Yesterday, Massachusetts Governor Charlie Baker vetoed S. 2995, “An act creating a next-generation roadmap for Massachusetts climate policy.” As the Boston Globe reported earlier this week, and as the Governor’s letter to the legislature confirms, opposition from the real estate industry played a significant role in the decision.
The section of the bill that has drawn the ire of real estate groups has to do with the energy efficiency parts of the building code. Currently, Massachusetts has both a standard (or “base”) building energy code and a “stretch” code. The stretch code allows cities and towns to opt in to requirements for higher levels of energy efficiency in new buildings.
The bill would require the Department of Energy Resources (DOER) to strengthen the stretch code and to include a definition of “net-zero building.” Net-zero buildings either emit no greenhouse gases or generate enough renewable energy to offset the emissions they do cause. Although they sound like the far-off future, developers are building zero-energy buildings in Massachusetts right now at no extra cost.
Even so, real estate developers reportedly complained to the Governor that this part of the bill would be a burden. Their complaint is hard to understand. The bill’s approach is about as cautious and reasonable as one could expect, and here’s why:
The stretch code is optional. Cities and towns must opt-in to the current stretch code. To date, more than 80% of the Commonwealth’s municipalities have done so, ranging from urban Springfield to rural Colrain and suburban Rockland. An updated version of the code would be no different. Far from a hardship, the stretch code is a valuable tool which cities and towns use to reduce energy bills for their residents and businesses.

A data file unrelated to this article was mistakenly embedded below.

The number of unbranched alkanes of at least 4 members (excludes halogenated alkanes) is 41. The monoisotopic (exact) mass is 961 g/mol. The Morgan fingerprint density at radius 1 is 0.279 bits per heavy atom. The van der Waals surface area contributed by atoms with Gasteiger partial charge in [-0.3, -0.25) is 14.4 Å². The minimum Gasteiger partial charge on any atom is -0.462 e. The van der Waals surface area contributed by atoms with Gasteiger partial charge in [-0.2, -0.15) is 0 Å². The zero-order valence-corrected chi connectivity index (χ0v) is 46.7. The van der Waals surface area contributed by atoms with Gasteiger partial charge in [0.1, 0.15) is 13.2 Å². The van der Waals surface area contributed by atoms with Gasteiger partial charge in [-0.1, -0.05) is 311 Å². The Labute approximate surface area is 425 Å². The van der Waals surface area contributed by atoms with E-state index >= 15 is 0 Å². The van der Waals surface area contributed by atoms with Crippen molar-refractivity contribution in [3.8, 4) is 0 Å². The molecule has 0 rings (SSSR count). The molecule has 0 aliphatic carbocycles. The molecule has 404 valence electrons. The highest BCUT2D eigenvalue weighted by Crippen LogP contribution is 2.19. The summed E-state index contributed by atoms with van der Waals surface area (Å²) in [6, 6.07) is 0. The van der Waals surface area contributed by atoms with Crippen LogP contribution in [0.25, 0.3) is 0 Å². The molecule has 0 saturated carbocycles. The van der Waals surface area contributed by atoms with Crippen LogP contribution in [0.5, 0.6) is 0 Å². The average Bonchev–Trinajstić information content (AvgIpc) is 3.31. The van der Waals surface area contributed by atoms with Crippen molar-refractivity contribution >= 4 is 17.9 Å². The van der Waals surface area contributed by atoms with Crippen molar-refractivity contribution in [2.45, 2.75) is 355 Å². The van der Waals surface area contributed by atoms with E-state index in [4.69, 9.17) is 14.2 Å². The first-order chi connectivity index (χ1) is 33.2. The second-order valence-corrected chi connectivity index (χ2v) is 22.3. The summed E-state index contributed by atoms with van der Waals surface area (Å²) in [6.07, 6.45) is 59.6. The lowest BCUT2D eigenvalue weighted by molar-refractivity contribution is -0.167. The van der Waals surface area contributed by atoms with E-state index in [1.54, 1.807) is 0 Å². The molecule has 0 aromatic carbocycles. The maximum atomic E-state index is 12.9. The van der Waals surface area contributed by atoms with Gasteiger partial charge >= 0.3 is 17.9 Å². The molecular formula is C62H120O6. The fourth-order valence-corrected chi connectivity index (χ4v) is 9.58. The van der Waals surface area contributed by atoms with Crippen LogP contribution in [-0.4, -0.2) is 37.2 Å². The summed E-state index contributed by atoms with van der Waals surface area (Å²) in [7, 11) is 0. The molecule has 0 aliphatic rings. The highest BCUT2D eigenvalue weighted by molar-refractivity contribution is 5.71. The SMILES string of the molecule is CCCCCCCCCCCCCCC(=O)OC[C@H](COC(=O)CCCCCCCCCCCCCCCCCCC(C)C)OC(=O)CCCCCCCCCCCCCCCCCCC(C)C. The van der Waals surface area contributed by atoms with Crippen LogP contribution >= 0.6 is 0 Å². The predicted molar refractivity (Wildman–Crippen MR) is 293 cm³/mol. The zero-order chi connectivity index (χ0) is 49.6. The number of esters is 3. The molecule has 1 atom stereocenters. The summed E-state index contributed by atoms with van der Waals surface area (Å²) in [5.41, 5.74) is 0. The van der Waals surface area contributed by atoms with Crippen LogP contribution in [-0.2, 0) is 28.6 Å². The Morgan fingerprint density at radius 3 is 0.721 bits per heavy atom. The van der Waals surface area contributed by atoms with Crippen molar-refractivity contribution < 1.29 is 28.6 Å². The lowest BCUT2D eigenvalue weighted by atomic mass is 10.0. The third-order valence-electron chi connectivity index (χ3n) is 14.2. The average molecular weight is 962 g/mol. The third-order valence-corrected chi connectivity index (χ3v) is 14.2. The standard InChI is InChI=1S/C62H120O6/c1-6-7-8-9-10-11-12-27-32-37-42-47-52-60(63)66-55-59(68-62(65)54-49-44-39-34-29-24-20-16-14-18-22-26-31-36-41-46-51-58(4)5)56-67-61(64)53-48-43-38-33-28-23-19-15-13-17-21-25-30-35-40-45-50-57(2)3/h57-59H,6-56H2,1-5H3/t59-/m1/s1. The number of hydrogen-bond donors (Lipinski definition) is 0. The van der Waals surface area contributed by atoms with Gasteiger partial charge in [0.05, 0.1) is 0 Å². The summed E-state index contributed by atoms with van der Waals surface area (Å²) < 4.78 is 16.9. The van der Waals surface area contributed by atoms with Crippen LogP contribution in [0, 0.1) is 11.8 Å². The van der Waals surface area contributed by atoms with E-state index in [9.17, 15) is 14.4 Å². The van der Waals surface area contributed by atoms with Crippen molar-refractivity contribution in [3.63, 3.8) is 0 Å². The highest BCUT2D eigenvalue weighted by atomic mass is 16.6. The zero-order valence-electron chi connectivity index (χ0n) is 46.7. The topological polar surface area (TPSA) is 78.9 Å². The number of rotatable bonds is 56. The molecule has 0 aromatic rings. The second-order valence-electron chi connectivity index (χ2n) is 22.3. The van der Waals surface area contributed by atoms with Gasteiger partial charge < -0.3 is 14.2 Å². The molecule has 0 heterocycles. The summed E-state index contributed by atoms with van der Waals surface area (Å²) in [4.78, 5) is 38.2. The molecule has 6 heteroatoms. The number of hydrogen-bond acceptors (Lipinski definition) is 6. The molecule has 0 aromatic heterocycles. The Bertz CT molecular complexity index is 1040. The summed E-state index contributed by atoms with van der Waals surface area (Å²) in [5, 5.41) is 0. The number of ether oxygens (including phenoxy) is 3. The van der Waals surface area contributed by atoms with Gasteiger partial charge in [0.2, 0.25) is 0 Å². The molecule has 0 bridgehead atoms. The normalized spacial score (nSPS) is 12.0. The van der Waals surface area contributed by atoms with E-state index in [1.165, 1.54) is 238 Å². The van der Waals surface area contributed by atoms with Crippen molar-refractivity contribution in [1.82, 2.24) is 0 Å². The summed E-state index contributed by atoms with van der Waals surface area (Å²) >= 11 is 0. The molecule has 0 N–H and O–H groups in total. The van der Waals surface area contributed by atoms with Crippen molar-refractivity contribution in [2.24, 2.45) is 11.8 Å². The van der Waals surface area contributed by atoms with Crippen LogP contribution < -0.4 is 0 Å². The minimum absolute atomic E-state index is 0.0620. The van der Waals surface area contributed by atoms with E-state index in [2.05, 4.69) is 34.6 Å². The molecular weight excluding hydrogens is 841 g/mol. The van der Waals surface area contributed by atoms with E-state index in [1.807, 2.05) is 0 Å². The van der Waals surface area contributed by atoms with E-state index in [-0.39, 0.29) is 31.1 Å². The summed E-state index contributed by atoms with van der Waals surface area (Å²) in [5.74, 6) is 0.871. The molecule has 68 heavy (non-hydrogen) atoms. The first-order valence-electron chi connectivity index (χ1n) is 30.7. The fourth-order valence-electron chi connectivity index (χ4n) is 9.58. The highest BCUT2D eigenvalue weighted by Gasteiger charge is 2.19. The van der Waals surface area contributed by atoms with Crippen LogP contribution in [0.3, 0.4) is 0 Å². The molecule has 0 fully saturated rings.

Flexibility is built into the stretch code. Today, Massachusetts’ stretch code is performance-based. This means that rather than dictating that different building components be built in a specific way, the stretch code requires a certain level of whole-building efficiency, which builders may achieve in whatever way they wish. Updating to a net-zero stretch code would entail higher levels of energy efficiency, but it would not alter this flexibility.
The Governor’s agencies would be in charge of developing the code. Notably, the bill does not define “net-zero building.” It assigns that task to the Governor’s own administration. Fortunately, the administration had already begun this work long before the final bill emerged: a recently-released draft of the state’s Clean Energy and Climate Plan (page 30) specifically proposes that the stretch code be updated in just the way that the bill proposes.
The bill provides for a gradual implementation timeline. The bill urges DOER to develop “a tiered implementation plan,” under which the revised code could be phased in over time and modulated to reflect different energy use characteristics between building types. The Governor’s administration would be empowered to make these decisions. And even under an aggressive timeline, years are likely to pass before a significant number of construction projects in the Commonwealth are built under the new code. The real estate industry’s depiction of the updated stretch code as sudden and onerous does not square with the facts.
Responsibility for the code would remain with the state. Campaigns to ban new gas hookups have gathered steam recently in several Massachusetts cities and towns. Real estate interests have opposed these common-sense climate measures as well, on the grounds that, since these ordinances would vary by town, they would add a layer of complexity to developers’ work. While Acadia Center agrees that the Commonwealth must rapidly wind down its use of gas if it expects to reach its climate targets, adopting a statewide net-zero stretch code would not create the labyrinthine landscape of different building codes that developers fear. It would simply update a building code pathway that has already existed in Massachusetts for years to include requirements that many builders in the state are already sticking to on their own.
In conclusion, the updated stretch energy code that S.2995 proposes is optional, flexible, efficient, and ultimately defined by the Governor’s own agencies. To find a more accommodating approach would be difficult indeed. Acadia Center thanks Speaker Mariano and Senate President Spilka for their intention to quickly pass the bill again and urges Governor Baker to sign it this time.